Red-breasted Sapsucker. Video: Jennifer McKeirnan

Birding

One Birder's Yearlong Quest to Photograph Every Bird Species In Washington State

In a different kind of big year, a Seattle woman set out to capture each of the state's birds and their various habitats.

Jen McKeirnan was on a birding trip near Washington’s Canadian border when her friend Pam spotted a familiar shape in the snow-covered hills alongside the road. Unsure exactly what it was, they immediately pulled over and jumped out of the car with their scopes and binoculars. When the image came into focus, what they saw was definitely worth the emergency stop—a Great Gray Owl peering back at them.

 “I am still in awe that she found that bird,” McKeirnan says of her friend. The bird had been resting on a tree stump more than 100 yards from the road. McKeirnan’s photos of the owl, taken with her smartphone through a spotting scope, were a little blurry, but they were what she needed. The elusive owl and other birds she’d seen during that January trip marked the beginning of an ambitious yearlong birding project: to find and photograph 346 of Washington State’s bird species in their various habitats.

As a Seattle Audubon board member, McKeirnan had already been a birder for a decade when she signed up for the chapter's Master Birder class last year. But as she learned more about all of the bird species that reside in Washington’s diverse habitats, she began to consider her own alternative to the international and national big year competitions that have birders scrambling to see as many species as they can in a calendar year. McKeirnan was thinking of something more like a targeted list, focused specifically on Washington bird species.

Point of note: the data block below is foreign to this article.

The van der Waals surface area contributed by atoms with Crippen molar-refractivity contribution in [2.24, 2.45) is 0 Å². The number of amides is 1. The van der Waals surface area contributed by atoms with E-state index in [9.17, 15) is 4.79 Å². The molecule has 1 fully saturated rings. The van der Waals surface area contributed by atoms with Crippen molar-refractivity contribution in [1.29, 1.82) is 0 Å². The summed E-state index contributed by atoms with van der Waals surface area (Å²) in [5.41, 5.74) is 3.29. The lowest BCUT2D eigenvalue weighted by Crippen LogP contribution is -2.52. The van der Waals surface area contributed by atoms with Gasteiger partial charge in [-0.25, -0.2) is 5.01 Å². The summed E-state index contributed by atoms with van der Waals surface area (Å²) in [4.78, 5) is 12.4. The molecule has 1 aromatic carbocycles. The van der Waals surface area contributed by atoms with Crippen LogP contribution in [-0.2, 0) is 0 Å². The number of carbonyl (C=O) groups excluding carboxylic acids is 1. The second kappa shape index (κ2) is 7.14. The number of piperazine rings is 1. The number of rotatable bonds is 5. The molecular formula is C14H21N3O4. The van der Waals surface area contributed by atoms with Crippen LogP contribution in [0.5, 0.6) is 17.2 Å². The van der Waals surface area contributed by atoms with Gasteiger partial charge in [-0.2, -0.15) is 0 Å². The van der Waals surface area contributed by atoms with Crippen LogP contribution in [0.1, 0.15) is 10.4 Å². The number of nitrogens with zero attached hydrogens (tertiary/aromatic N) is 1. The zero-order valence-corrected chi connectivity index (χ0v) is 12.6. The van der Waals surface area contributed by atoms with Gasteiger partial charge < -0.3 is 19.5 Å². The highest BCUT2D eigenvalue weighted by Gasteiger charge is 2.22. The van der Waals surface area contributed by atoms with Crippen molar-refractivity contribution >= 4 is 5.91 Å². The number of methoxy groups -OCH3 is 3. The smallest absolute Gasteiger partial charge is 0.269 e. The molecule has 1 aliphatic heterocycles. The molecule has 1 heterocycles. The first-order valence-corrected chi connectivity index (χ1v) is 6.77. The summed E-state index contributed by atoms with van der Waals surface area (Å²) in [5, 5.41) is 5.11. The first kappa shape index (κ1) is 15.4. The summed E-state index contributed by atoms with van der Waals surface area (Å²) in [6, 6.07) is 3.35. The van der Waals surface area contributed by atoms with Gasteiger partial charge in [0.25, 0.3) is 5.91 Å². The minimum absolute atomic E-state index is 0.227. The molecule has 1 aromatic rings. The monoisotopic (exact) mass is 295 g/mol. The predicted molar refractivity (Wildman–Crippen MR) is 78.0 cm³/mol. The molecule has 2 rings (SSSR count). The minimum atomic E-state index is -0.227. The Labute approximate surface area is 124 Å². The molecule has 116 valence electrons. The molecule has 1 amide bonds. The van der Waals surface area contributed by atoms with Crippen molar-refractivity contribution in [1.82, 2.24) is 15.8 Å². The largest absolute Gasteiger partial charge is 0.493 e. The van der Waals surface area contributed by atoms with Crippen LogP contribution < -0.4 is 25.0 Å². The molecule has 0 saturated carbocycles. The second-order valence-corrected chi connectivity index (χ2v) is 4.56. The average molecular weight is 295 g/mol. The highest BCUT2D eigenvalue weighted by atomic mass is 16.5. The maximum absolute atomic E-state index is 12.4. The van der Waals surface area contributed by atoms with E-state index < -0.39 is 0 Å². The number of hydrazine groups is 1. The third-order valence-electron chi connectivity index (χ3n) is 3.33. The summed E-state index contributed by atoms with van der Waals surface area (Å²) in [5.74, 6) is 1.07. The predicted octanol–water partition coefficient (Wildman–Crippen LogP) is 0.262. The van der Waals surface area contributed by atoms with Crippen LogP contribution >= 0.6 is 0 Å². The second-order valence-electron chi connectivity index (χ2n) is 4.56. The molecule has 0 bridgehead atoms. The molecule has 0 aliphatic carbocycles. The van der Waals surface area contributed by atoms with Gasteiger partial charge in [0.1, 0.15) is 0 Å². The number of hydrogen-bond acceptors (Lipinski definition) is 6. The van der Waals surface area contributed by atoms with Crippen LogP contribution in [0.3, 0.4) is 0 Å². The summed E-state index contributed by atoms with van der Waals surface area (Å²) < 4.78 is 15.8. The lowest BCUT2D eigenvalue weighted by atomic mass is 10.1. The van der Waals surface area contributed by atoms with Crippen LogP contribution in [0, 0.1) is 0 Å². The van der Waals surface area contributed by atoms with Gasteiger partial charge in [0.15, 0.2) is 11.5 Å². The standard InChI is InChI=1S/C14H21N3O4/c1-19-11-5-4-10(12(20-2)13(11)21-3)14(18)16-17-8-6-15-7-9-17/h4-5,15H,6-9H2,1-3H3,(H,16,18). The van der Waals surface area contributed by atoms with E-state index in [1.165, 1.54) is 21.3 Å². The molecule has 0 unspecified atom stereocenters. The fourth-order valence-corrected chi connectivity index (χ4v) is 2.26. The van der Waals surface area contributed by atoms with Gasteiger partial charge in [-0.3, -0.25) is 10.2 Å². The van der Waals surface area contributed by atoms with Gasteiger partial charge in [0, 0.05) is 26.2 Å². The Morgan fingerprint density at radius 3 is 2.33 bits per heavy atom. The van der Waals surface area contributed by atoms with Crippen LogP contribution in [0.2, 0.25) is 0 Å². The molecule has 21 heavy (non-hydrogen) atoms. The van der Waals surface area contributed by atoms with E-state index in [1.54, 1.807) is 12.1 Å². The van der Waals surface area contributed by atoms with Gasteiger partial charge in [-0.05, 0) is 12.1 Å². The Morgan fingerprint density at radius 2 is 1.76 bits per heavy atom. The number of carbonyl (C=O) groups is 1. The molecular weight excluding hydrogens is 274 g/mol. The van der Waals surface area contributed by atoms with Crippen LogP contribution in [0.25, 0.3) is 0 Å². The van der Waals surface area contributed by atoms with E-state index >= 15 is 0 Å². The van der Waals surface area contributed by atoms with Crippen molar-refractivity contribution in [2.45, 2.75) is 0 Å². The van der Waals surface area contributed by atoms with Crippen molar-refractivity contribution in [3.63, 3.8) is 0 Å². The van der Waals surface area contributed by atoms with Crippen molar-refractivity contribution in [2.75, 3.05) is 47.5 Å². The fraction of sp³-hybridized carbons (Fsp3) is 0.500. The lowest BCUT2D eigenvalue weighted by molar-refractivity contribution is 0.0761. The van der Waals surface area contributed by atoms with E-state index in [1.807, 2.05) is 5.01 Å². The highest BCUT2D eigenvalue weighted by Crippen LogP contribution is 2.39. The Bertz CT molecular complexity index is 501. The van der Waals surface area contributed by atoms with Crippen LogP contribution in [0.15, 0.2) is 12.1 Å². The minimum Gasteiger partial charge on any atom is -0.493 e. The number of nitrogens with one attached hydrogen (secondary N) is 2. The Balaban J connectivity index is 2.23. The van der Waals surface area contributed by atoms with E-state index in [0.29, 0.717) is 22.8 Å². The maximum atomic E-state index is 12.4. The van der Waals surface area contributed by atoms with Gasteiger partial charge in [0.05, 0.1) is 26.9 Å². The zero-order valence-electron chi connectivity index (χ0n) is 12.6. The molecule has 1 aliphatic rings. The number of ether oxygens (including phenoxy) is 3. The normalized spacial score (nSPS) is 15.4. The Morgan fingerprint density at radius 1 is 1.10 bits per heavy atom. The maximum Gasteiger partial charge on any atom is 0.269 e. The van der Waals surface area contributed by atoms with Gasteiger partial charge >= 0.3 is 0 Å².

“I felt like there were so many birds in Washington state that I hadn’t seen yet,” she says. “I wondered whether I could capture all of them within a year’s period.”

McKeirnan, who had recently had the opportunity to take a year off from work, set out in early January determined to find and photograph all the birds she’d learned about in her Audubon birding class. The list of 346 species, curated by a local expert birder and naturalist who taught the class, was made up of birds known to reside in or pass through Washington in a given year. For each bird, she also wanted to capture a panoramic shot of its habitat. In April, McKeirnan launched Washington Bird Year, a website that allowed others to track her progress through a species list, an interactive state map with sighting locations, and a photographic catalog of the birds and their habitats.

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North Creek Trail pond, Bothell; Green Heron. Photos: Jennifer McKeirnan
Wallace Swamp Creek Park, Kenmore; Red-breasted Sapsucker. Photos: Jennifer McKeirnan
Public fishing pier, Edmonds; Red-breasted Merganser. Photos: Jennifer McKeirnan
Skyline Trail, Mt. Rainier; Sooty Grouse. Photos: Jennifer McKeirnan
Protection Island; Tufted Puffin. Photos: Jennifer McKeirnan
Farmer's market in Seattle; European Starling. Photos: Jennifer McKeirnan
Leader lake; Red-naped Sapsucker. Photos: Jennifer McKeirnan
Nisqually Indian Reservation; Mallard. Photos: Jennifer McKeirnan